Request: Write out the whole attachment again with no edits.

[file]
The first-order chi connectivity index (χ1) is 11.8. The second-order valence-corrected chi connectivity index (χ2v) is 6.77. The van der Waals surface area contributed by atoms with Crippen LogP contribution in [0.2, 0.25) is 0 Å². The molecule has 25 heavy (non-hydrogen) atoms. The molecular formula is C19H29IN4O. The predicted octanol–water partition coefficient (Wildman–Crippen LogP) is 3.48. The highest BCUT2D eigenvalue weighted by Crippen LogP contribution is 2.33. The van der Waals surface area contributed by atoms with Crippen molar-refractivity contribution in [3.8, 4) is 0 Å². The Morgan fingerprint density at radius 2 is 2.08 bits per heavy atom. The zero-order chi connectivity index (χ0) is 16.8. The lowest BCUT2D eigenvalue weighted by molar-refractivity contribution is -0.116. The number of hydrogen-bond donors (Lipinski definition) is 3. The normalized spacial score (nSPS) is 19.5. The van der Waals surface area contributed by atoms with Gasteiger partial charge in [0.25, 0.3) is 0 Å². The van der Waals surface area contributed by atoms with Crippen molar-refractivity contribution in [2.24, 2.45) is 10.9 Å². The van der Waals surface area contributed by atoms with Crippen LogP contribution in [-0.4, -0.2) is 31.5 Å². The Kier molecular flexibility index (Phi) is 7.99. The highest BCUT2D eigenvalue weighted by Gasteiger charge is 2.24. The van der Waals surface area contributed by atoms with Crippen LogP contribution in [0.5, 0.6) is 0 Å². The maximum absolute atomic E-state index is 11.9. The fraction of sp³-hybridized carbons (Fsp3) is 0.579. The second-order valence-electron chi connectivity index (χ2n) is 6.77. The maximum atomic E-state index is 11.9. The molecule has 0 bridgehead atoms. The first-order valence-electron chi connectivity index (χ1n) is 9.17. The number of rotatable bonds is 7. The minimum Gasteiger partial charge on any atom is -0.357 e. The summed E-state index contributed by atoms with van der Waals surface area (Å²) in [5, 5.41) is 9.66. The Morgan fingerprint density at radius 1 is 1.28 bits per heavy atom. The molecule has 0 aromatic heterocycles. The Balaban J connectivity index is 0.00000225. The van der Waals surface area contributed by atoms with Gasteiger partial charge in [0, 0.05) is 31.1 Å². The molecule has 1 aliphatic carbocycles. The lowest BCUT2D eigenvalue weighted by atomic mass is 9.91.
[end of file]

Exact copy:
The first-order chi connectivity index (χ1) is 11.8. The second-order valence-corrected chi connectivity index (χ2v) is 6.77. The van der Waals surface area contributed by atoms with Crippen LogP contribution in [0.2, 0.25) is 0 Å². The molecule has 25 heavy (non-hydrogen) atoms. The molecular formula is C19H29IN4O. The predicted octanol–water partition coefficient (Wildman–Crippen LogP) is 3.48. The highest BCUT2D eigenvalue weighted by Crippen LogP contribution is 2.33. The van der Waals surface area contributed by atoms with Crippen molar-refractivity contribution in [3.8, 4) is 0 Å². The Morgan fingerprint density at radius 2 is 2.08 bits per heavy atom. The zero-order chi connectivity index (χ0) is 16.8. The lowest BCUT2D eigenvalue weighted by molar-refractivity contribution is -0.116. The number of hydrogen-bond donors (Lipinski definition) is 3. The normalized spacial score (nSPS) is 19.5. The van der Waals surface area contributed by atoms with Gasteiger partial charge in [0.25, 0.3) is 0 Å². The van der Waals surface area contributed by atoms with Crippen molar-refractivity contribution in [2.24, 2.45) is 10.9 Å². The van der Waals surface area contributed by atoms with Crippen LogP contribution in [-0.4, -0.2) is 31.5 Å². The Kier molecular flexibility index (Phi) is 7.99. The highest BCUT2D eigenvalue weighted by Gasteiger charge is 2.24. The van der Waals surface area contributed by atoms with Crippen LogP contribution in [0.5, 0.6) is 0 Å². The maximum absolute atomic E-state index is 11.9. The fraction of sp³-hybridized carbons (Fsp3) is 0.579. The second-order valence-electron chi connectivity index (χ2n) is 6.77. The maximum atomic E-state index is 11.9. The molecule has 0 bridgehead atoms. The first-order valence-electron chi connectivity index (χ1n) is 9.17. The number of rotatable bonds is 7. The minimum Gasteiger partial charge on any atom is -0.357 e. The summed E-state index contributed by atoms with van der Waals surface area (Å²) in [5, 5.41) is 9.66. The Morgan fingerprint density at radius 1 is 1.28 bits per heavy atom. The molecule has 0 aromatic heterocycles. The Balaban J connectivity index is 0.00000225. The van der Waals surface area contributed by atoms with Gasteiger partial charge in [0, 0.05) is 31.1 Å². The molecule has 1 aliphatic carbocycles. The lowest BCUT2D eigenvalue weighted by atomic mass is 9.91.